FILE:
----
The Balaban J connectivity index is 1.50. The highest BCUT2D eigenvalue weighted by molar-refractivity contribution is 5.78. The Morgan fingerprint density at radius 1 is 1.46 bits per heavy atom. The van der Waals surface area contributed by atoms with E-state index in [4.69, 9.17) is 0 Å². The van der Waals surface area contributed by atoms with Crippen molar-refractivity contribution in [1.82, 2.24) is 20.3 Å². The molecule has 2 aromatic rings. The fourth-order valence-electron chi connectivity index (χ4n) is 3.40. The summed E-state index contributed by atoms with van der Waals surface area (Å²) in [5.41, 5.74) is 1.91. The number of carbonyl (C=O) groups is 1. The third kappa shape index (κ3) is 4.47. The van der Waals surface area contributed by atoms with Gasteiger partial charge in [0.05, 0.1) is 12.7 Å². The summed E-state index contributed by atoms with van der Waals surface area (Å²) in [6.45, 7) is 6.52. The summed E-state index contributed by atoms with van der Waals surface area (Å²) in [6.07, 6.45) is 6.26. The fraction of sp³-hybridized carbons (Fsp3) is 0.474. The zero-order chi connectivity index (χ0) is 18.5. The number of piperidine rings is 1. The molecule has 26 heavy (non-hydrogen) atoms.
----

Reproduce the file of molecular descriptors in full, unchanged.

The Balaban J connectivity index is 1.50. The highest BCUT2D eigenvalue weighted by molar-refractivity contribution is 5.78. The Morgan fingerprint density at radius 1 is 1.46 bits per heavy atom. The van der Waals surface area contributed by atoms with E-state index in [4.69, 9.17) is 0 Å². The van der Waals surface area contributed by atoms with Crippen molar-refractivity contribution in [1.82, 2.24) is 20.3 Å². The molecule has 2 aromatic rings. The fourth-order valence-electron chi connectivity index (χ4n) is 3.40. The summed E-state index contributed by atoms with van der Waals surface area (Å²) in [5.41, 5.74) is 1.91. The number of carbonyl (C=O) groups is 1. The third kappa shape index (κ3) is 4.47. The van der Waals surface area contributed by atoms with Gasteiger partial charge in [0.05, 0.1) is 12.7 Å². The summed E-state index contributed by atoms with van der Waals surface area (Å²) in [6.45, 7) is 6.52. The summed E-state index contributed by atoms with van der Waals surface area (Å²) in [6.07, 6.45) is 6.26. The fraction of sp³-hybridized carbons (Fsp3) is 0.474. The zero-order chi connectivity index (χ0) is 18.5. The number of piperidine rings is 1. The molecule has 26 heavy (non-hydrogen) atoms.